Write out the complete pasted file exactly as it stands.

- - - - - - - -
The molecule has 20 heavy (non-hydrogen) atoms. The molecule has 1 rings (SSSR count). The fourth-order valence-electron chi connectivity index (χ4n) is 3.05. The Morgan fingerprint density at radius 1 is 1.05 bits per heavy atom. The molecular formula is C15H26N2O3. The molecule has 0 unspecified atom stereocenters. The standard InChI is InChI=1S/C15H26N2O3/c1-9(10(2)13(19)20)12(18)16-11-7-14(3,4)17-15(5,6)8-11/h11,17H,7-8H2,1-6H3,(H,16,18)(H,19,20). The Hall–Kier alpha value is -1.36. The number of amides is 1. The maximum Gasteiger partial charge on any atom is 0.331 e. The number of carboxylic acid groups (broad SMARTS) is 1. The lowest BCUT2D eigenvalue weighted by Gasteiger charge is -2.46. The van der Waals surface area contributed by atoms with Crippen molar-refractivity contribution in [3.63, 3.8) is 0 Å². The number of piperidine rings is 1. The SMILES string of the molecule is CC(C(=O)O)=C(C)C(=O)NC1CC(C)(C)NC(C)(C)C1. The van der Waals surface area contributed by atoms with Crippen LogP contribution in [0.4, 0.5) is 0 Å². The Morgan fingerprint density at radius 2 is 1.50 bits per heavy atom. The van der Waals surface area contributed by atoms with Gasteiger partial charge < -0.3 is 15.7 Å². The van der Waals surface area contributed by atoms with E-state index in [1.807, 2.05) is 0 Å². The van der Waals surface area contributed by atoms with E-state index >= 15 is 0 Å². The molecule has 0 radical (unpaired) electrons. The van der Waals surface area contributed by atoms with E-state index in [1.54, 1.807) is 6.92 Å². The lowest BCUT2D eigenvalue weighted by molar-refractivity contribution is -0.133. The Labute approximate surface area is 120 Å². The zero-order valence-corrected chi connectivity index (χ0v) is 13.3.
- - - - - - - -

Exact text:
The molecule has 20 heavy (non-hydrogen) atoms. The molecule has 1 rings (SSSR count). The fourth-order valence-electron chi connectivity index (χ4n) is 3.05. The Morgan fingerprint density at radius 1 is 1.05 bits per heavy atom. The molecular formula is C15H26N2O3. The molecule has 0 unspecified atom stereocenters. The standard InChI is InChI=1S/C15H26N2O3/c1-9(10(2)13(19)20)12(18)16-11-7-14(3,4)17-15(5,6)8-11/h11,17H,7-8H2,1-6H3,(H,16,18)(H,19,20). The Hall–Kier alpha value is -1.36. The number of amides is 1. The maximum Gasteiger partial charge on any atom is 0.331 e. The number of carboxylic acid groups (broad SMARTS) is 1. The lowest BCUT2D eigenvalue weighted by Gasteiger charge is -2.46. The van der Waals surface area contributed by atoms with Crippen molar-refractivity contribution in [3.63, 3.8) is 0 Å². The number of piperidine rings is 1. The SMILES string of the molecule is CC(C(=O)O)=C(C)C(=O)NC1CC(C)(C)NC(C)(C)C1. The van der Waals surface area contributed by atoms with Crippen LogP contribution in [0.4, 0.5) is 0 Å². The Morgan fingerprint density at radius 2 is 1.50 bits per heavy atom. The van der Waals surface area contributed by atoms with Gasteiger partial charge < -0.3 is 15.7 Å². The van der Waals surface area contributed by atoms with E-state index in [1.807, 2.05) is 0 Å². The van der Waals surface area contributed by atoms with E-state index >= 15 is 0 Å². The molecule has 0 radical (unpaired) electrons. The van der Waals surface area contributed by atoms with E-state index in [1.54, 1.807) is 6.92 Å². The lowest BCUT2D eigenvalue weighted by molar-refractivity contribution is -0.133. The Labute approximate surface area is 120 Å². The zero-order valence-corrected chi connectivity index (χ0v) is 13.3.